Hans-Ulrich Wittchen of Dresden’s University of Technology, who also worked on DSM-5, says he does not believe the new version will lead to increased numbers of diagnoses. "No changes are to be expected because the criteria were only changed marginally," he explains, adding that "even the new disorders will most likely not impact the total number of patients because most patients suffering from conditions added to DSM-5 usually have other disturbances listed in earlier editions."

But Frances is adamant that the new edition is going to bring with it a dramatic rise in the number of mental illness diagnoses, particularly – as “painful experience” with previous editions has shown – if anything in the diagnostic system is abused and turned into a “fad.”

The conflict demonstrates just how difficult it is to classify mental illness. A case in point is what DSM-5 lists as "disruptive mood dysregulation disorder" in children. On Frances’s list of the ten worst changes from the previous edition, this condition is ranked number one.

According to the APA, this diagnosis applies to children who display disruptive patterns three or more times a week for at least a year, and it is supposed to help check over-diagnosis and over-treatment of bipolar disorder in children. But Frances charges that what it amounts to is turning “temper tantrums into a mental disorder.” His own book, SAVING NORMAL: The Battle at the Boundary of Psychiatryis due out around the same time as DSM-5.

What is clear is that there are no definitive answers – or answers that will satisfy everyone. Says Wittchen: "Diagnostics never end – many problems have yet to be resolved because we don’t yet know enough about how the brain works. Breakthroughs in neurobiological research could mean a whole new set of diagnoses. And then we get to start from scratch.”

You've reached your limit of free articles.

To read the full story, start your free trial today.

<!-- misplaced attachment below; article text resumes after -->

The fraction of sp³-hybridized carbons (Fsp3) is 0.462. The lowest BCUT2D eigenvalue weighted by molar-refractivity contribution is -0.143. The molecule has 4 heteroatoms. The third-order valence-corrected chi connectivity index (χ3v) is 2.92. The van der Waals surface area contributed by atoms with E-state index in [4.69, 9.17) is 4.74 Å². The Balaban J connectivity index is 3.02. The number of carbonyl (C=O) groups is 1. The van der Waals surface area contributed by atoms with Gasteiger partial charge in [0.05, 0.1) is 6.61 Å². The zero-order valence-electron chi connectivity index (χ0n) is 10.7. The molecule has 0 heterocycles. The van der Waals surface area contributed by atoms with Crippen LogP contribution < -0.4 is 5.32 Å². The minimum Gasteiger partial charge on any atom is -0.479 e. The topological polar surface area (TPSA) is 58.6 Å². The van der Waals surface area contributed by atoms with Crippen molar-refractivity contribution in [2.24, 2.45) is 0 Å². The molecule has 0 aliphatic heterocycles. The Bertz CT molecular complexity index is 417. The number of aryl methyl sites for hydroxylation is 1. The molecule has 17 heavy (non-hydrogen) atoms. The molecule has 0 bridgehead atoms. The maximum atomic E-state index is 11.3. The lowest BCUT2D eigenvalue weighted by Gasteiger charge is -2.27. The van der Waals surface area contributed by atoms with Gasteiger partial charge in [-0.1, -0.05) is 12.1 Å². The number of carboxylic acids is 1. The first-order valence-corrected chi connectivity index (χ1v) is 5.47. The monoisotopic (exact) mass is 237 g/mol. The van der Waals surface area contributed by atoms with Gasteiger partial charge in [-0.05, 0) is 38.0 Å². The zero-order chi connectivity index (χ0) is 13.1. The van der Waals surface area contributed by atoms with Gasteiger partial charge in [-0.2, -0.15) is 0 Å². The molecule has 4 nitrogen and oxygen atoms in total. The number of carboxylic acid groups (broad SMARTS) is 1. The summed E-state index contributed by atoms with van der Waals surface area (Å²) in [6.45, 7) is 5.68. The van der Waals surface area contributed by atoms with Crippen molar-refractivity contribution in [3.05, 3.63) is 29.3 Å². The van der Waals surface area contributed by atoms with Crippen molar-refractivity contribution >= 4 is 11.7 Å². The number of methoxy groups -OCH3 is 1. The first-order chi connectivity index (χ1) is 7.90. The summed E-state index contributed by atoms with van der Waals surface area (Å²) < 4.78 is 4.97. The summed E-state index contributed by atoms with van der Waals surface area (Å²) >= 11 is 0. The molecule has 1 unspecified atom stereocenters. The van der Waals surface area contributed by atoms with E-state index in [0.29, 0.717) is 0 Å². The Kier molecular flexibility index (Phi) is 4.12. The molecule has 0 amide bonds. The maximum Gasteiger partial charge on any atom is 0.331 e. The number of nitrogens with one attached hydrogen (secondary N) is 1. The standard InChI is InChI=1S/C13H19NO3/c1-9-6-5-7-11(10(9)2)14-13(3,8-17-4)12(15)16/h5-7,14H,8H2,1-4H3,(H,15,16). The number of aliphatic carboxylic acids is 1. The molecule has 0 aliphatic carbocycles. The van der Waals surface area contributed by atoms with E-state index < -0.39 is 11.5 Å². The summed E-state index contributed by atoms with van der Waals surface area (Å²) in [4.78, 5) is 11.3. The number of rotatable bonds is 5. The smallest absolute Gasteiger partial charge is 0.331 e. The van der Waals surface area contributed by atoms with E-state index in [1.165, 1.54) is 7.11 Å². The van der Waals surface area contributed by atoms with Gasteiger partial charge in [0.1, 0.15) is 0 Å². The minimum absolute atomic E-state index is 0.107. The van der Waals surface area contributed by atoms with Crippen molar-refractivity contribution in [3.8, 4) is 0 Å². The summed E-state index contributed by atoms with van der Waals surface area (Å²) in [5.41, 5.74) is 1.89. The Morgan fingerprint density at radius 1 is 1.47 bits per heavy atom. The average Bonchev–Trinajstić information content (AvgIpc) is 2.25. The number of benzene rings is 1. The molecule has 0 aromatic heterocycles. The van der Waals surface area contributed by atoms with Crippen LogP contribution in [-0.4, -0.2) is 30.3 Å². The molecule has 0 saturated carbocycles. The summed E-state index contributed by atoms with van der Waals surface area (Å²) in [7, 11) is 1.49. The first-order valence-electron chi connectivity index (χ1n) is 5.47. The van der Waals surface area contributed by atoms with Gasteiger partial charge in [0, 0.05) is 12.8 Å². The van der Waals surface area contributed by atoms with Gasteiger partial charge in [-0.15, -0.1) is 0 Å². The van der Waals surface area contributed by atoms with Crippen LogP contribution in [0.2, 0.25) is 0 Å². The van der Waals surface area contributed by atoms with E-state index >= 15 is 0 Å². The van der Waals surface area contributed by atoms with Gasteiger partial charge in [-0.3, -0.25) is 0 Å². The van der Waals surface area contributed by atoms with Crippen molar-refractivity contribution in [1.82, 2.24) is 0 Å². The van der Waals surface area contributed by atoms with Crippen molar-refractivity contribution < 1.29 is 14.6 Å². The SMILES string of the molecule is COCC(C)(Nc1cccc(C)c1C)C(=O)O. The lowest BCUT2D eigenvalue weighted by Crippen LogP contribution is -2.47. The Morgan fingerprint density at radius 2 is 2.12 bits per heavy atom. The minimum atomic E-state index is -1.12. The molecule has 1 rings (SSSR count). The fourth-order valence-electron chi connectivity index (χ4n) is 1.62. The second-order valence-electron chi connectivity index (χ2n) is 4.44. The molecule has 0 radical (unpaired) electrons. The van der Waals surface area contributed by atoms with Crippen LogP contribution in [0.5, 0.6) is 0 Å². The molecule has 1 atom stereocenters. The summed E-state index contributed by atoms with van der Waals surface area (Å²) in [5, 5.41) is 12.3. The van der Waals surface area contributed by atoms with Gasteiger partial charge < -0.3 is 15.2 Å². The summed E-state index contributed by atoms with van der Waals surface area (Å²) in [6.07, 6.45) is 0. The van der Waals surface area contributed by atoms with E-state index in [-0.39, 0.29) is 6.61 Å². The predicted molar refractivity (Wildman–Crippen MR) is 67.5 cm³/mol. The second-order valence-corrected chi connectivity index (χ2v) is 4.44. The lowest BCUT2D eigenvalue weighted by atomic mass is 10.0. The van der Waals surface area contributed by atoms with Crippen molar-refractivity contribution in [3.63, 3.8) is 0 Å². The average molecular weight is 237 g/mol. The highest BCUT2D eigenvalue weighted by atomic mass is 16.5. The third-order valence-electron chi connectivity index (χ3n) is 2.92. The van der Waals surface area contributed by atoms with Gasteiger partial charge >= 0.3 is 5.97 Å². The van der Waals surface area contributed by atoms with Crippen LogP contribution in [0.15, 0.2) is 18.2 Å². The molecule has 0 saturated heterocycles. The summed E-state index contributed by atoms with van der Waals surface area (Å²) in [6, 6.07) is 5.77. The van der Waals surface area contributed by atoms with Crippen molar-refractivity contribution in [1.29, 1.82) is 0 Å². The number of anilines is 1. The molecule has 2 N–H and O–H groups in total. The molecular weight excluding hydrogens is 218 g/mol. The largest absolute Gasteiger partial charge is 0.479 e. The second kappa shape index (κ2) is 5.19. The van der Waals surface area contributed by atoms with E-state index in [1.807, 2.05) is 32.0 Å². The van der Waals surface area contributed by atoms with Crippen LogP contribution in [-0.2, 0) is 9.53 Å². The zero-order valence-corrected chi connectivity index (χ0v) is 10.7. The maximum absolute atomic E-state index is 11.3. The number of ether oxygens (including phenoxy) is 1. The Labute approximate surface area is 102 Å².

Get unlimited access. Cancel anytime.

Exclusive coverage from the world's top sources, in English for the first time.

Insights from the widest range of perspectives, languages and countries.


Shame On The García Márquez Heirs — Cashing In On The "Scraps" Of A Legend

A decision to publish a sketchy manuscript as a posthumous novel by the late Gabriel García Márquez would have horrified Colombia's Nobel laureate, given his painstaking devotion to the precision of the written word.

Photo of a window with a sticker of the face of Gabriel Garcia Marquez with butterfly notes at Guadalajara's International Book Fair.

Poster of Gabriel Garcia Marquez at Guadalajara's International Book Fair.

Juan David Torres Duarte


BOGOTÁ — When a writer dies, there are several ways of administering the literary estate, depending on the ambitions of the heirs. One is to exercise a millimetric check on any use or edition of the author's works, in the manner of James Joyce's nephew, Stephen, who inherited his literary rights. He refused to let even academic papers quote from Joyce's landmark novel, Ulysses.

Or, you continue to publish the works, making small additions to their corpus, as with Italo Calvino, Samuel Beckett and Clarice Lispector, or none at all, which will probably happen with Milan Kundera and Cormac McCarthy.

Another way is to seek out every scrap of paper the author left and every little word that was jotted down — on a piece of cloth, say — and drip-feed them to publishers every two to three years with great pomp and publicity, to revive the writer's renown.

This has happened with the Argentine Julio Cortázar (who seems to have sold more books dead than alive), the French author Albert Camus (now with 200 volumes of personal and unfinished works) and with the Chilean author Roberto Bolaño. The latter's posthumous oeuvre is so abundant I am starting to wonder if his heirs haven't hired a ghost writer — typing and smoking away in some bedsit in Barcelona — to churn out "newly discovered" works.

Which group, I wonder, will our late, great novelist Gabriel García Márquez fit into?

Keep reading...Show less

The latest